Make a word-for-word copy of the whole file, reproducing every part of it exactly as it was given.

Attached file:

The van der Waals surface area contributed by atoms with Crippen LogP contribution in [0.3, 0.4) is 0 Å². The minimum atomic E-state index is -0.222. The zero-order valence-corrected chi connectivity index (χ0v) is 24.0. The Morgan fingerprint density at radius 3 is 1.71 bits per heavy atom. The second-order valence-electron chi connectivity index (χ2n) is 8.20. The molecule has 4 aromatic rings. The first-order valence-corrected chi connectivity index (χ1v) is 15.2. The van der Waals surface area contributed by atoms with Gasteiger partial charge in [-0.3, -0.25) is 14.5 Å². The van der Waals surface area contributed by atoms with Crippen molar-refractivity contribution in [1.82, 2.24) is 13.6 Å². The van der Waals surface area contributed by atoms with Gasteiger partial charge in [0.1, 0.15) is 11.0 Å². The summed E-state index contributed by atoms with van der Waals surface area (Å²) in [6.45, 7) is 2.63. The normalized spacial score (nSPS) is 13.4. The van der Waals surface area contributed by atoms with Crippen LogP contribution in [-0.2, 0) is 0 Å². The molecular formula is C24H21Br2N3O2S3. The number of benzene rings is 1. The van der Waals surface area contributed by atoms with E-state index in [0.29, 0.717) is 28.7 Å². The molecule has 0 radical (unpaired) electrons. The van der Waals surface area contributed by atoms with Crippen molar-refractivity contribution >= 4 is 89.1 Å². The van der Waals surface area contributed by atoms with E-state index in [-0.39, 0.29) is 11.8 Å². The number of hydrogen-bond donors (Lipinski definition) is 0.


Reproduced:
The van der Waals surface area contributed by atoms with Crippen LogP contribution in [0.3, 0.4) is 0 Å². The minimum atomic E-state index is -0.222. The zero-order valence-corrected chi connectivity index (χ0v) is 24.0. The Morgan fingerprint density at radius 3 is 1.71 bits per heavy atom. The second-order valence-electron chi connectivity index (χ2n) is 8.20. The molecule has 4 aromatic rings. The first-order valence-corrected chi connectivity index (χ1v) is 15.2. The van der Waals surface area contributed by atoms with Gasteiger partial charge in [-0.3, -0.25) is 14.5 Å². The van der Waals surface area contributed by atoms with Crippen molar-refractivity contribution in [1.82, 2.24) is 13.6 Å². The van der Waals surface area contributed by atoms with Gasteiger partial charge in [0.1, 0.15) is 11.0 Å². The summed E-state index contributed by atoms with van der Waals surface area (Å²) in [6.45, 7) is 2.63. The normalized spacial score (nSPS) is 13.4. The van der Waals surface area contributed by atoms with Crippen LogP contribution in [-0.2, 0) is 0 Å². The molecular formula is C24H21Br2N3O2S3. The number of benzene rings is 1. The van der Waals surface area contributed by atoms with E-state index in [0.29, 0.717) is 28.7 Å². The molecule has 0 radical (unpaired) electrons. The van der Waals surface area contributed by atoms with Crippen molar-refractivity contribution >= 4 is 89.1 Å². The van der Waals surface area contributed by atoms with E-state index in [-0.39, 0.29) is 11.8 Å². The number of hydrogen-bond donors (Lipinski definition) is 0.